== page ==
Jane Thomson, The Fabulous Ladies’ Wine Society
Although we’ve happily reached a stage where equal numbers of women and men are graduating from viticulture and winemaking, retaining women in the Australian wine industry is another story entirely. Currently, participation rates in winemaking and viticulture are at just under 10 percent and – even more worryingly – in decline.
Most think that to increase the number of women in wine we need to work harder at attracting women into the industry. The reality is, we have little trouble attracting them, it’s keeping and supporting women in their long-term wine career that’s the challenge.
What’s going on? Why are they leaving?
This year the 2018 Australian Women in Wine Awards wants to raise industry awareness of this significant retention issue, as once again we strive to champion and celebrate the work of Australian women in wine.
In this series, some previous winners highlight challenges they have faced, what’s kept them in their careers, and what they’d like to see more of to assist women to achieve their career potential in wine.
WBM – Australia’s Wine Business Magazine is a proud sponsor of the awards. In this series, some previous winners highlight challenges they have faced, what’s kept them in their careers, and what they’d like to see more of to assist women to achieve their career potential in wine.
Sarah Collingwood, Four Winds Vineyard
Winner 2017 ‘Owner/Operator of the Year’
What attracted you into the wine industry?
It wasn’t my intention to end up in the wine industry. My husband and I arrived at Four Winds Vineyard in 2010 to help out. Almost nine years later and we are still here, loving it and with no plans to leave. The wine industry has the benefit of being romanticised from the outside, but now all my romantic notions have been reset I am loving the reality of the industry.
How many years have you been working in the industry? And did you have any other careers before that? If so, for how long?
I helped my parents lay out the vineyard twenty years ago. This helped me quickly decide to go and look for other work as the vineyard work was hard. I came back when I was 24 for start my own wine label which I ran for three years before moving to Melbourne and into the accounting industry. I moved back and have now been working in the industry for almost nine years. As our business evolves and grows it has been handy to draw on experience in other industries to apply to our current situation.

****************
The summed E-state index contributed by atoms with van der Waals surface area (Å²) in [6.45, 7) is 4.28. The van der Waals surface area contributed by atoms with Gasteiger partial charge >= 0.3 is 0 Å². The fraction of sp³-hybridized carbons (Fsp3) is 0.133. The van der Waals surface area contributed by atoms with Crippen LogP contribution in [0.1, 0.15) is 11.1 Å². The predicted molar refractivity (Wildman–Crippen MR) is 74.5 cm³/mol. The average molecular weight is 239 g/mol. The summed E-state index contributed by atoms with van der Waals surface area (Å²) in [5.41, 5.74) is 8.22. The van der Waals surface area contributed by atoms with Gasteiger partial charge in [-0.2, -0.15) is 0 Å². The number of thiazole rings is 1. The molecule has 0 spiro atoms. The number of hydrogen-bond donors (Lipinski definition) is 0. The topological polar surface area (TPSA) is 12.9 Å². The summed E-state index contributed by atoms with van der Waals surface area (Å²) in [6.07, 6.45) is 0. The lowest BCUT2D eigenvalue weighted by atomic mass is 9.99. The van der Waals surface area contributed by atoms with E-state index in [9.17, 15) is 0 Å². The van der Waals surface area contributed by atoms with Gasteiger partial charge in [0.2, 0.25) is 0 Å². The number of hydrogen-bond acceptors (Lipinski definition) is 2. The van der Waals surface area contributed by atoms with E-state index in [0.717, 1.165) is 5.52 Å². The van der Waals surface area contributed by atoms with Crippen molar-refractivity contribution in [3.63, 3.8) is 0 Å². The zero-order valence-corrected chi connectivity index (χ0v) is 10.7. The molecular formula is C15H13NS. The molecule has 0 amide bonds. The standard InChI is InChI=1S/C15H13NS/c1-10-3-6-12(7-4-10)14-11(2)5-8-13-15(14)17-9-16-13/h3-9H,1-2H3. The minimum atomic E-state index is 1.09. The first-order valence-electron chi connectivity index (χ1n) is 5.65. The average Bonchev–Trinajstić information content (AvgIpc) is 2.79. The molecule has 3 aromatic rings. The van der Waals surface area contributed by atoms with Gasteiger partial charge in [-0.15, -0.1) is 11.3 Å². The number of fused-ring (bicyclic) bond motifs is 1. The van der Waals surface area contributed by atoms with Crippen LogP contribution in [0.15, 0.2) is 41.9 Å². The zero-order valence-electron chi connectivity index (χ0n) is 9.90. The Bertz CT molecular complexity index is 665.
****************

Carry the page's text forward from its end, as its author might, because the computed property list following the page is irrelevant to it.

What do you think are some of the innate challenges women may face in this industry that make staying in their wine career difficult?
I have always been told that ‘you can’t be what you can’t see’ and not being able to see women in some of the senior roles can make it difficult for women to see themselves in these positions. But change is underway and more women will continue to fill these senior roles in the future.
Have you personally faced any career challenges that have made you think about leaving? What do you think has helped you stay and progress in your career?
I am lucky to work in a small family business so have always felt incredibly well supported in my role. There has been an opportunity to evolve my role as the business has grown. This has helped me stay in the industry – that and the fact that it is a great industry to be a part of.
What practical steps do you think employers and the industry at large could take to retain more women?
There are a few practical things that are already being done within the industry such as the Gender and Equality draft protocol that has been put out by the WFA, ASVO’s list of female wine judges and the formal (and informal) networks of women to support each other. While some of these initiatives will take a time to percolate through the various systems and networks they are making a difference. Women are becoming more visible in the industry and this in turn is encouraging other women to step into positions and roles that they otherwise may not have.